Albion school district debates having official school Facebook page

By Tom Rivers, Editor Posted 10 September 2019 at 9:41 am

ALBION – The Board of Education has mixed views on the school district having an official Facebook page to share news and information about the district.

Board members Elissa Nesbitt and Linda Weller said many other nearby school districts have Facebook pages that are popular in their communities.

“It’s the currency of today,” Nesbitt said at Monday’s Board of Education meeting. “A lot of parents are on Facebook.”

Weller said the district could post info on open houses, and other events.

“I’m all for it,” she said. “Let the community be more informed.”

Michael Bonnewell, the district superintendent, has reservations about Facebook, mainly due to the comments that can be posted. He worries teachers and students could be harshly criticized, and the post might stay up for a while before a district employee sees it. By then it could have been shared and seen many times on the district’s official Facebook page.

“Social media is a world of faceless and sometimes lawless individuals who are sometimes not intent on doing the right thing,” Bonnewell said.

Board member David Sidari said the district has a revamped website that is loaded with information and a calendar of events.

However, Nesbitt said she doesn’t think the website gets much traffic. She said Facebook would be more popular for sharing information.

“I think that’s how people communicate now,” she said. “We can use it to our advantage if we do it right.”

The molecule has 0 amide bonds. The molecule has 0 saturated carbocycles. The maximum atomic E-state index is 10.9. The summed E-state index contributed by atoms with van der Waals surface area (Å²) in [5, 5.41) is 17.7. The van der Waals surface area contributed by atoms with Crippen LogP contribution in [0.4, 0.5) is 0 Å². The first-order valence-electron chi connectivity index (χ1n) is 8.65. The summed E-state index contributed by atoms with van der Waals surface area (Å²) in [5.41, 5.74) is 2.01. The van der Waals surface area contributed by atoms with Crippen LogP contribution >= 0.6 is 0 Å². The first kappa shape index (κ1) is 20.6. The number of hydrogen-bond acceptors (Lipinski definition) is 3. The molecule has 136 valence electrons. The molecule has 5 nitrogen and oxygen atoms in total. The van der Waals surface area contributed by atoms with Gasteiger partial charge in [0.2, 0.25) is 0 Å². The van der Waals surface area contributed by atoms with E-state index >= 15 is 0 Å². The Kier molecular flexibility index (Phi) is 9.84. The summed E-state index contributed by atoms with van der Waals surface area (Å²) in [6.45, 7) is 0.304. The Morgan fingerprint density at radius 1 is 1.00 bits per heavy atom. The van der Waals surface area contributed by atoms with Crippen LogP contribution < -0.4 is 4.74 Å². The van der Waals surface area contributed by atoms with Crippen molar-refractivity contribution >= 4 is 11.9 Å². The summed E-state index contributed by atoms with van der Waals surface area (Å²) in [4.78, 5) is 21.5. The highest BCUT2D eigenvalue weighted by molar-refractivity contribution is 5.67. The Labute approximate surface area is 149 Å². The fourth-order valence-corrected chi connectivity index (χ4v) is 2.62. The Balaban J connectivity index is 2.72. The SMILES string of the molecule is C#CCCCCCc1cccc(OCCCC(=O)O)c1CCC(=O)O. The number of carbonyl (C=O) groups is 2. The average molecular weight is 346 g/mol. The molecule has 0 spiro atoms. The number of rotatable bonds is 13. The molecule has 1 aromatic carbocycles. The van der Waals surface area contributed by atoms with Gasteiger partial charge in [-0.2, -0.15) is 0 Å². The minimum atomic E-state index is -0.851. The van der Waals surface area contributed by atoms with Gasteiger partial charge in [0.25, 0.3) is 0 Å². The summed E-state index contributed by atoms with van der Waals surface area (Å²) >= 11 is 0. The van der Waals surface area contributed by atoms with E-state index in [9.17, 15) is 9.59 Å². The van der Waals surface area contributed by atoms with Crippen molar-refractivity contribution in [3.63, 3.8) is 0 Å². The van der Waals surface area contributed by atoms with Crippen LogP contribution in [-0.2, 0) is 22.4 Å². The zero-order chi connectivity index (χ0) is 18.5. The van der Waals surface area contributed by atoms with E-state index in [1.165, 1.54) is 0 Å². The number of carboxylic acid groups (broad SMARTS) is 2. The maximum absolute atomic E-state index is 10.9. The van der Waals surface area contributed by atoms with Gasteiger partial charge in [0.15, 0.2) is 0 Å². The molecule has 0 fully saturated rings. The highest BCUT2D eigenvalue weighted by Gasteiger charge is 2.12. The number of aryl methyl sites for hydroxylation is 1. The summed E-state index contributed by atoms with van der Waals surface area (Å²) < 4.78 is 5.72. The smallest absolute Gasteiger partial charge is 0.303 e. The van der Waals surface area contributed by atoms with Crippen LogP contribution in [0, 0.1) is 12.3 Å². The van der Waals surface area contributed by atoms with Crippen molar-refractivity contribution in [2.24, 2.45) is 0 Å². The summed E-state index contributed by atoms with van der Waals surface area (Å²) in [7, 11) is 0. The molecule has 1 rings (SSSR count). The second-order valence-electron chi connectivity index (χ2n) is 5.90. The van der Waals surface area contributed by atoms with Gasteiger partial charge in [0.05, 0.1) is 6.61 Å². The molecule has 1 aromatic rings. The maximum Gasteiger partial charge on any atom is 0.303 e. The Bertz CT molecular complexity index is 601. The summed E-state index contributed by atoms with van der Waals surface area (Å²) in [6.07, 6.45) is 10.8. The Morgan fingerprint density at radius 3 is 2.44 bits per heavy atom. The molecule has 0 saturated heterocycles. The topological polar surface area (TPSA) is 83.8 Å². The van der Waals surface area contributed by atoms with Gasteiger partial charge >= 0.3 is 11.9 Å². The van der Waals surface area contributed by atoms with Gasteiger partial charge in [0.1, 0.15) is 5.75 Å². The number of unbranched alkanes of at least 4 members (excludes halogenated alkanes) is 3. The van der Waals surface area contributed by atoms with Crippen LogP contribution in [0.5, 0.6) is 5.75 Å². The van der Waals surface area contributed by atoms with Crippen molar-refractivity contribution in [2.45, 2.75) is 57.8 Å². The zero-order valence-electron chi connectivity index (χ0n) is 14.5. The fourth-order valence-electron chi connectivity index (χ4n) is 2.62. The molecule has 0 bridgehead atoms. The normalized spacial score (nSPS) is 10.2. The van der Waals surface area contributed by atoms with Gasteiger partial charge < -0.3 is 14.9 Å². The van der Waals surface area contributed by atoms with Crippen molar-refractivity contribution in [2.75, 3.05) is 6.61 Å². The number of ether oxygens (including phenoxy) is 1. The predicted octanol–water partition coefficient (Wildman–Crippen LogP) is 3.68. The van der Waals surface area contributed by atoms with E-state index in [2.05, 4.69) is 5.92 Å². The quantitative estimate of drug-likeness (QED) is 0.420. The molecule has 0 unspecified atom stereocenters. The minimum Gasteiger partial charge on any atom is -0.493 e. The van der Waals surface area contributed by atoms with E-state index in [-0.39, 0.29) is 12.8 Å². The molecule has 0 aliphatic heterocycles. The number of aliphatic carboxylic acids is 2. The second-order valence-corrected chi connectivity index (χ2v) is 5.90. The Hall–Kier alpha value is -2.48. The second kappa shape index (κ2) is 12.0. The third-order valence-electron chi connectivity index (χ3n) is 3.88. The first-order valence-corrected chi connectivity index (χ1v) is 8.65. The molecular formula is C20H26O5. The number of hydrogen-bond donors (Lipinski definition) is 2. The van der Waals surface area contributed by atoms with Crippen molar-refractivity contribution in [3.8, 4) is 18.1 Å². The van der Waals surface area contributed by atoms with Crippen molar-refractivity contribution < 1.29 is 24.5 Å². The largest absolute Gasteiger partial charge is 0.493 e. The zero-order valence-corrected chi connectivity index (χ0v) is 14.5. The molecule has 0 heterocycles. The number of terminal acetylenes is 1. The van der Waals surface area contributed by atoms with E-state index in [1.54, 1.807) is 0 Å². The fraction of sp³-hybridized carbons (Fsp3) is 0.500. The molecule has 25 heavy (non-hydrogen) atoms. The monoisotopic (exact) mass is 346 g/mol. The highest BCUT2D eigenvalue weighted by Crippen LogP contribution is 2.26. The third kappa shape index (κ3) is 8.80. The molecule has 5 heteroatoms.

Many of the Albion school programs and sports programs already have their own Facebook pages. Bonnewell said that is different from an official Facebook page for the district. He said the board needs to consider who would be in charge of posting on the page, how frequently, and who would monitor the comments. If a comment is removed the district should have a policy in place for that.

Board member Margy Brown said she has checked other districts’ Facebook pages and they often aren’t updated frequently.

“Someone needs to keep it up to date or else it’s useless,” she said.

If Albion went that route the district should consider hiring a media specialist to run the page. Otherwise it will pull away from the work of current school employees, Brown said.

She said the district has stepped up its efforts to communicate with the public with the improved website and with text alerts.

The board formed a committee with Nesbitt, Weller and Brown to look at the district having an official social media presence. The committee will reach out to other districts to see their policies and how they handle posting, and comments.

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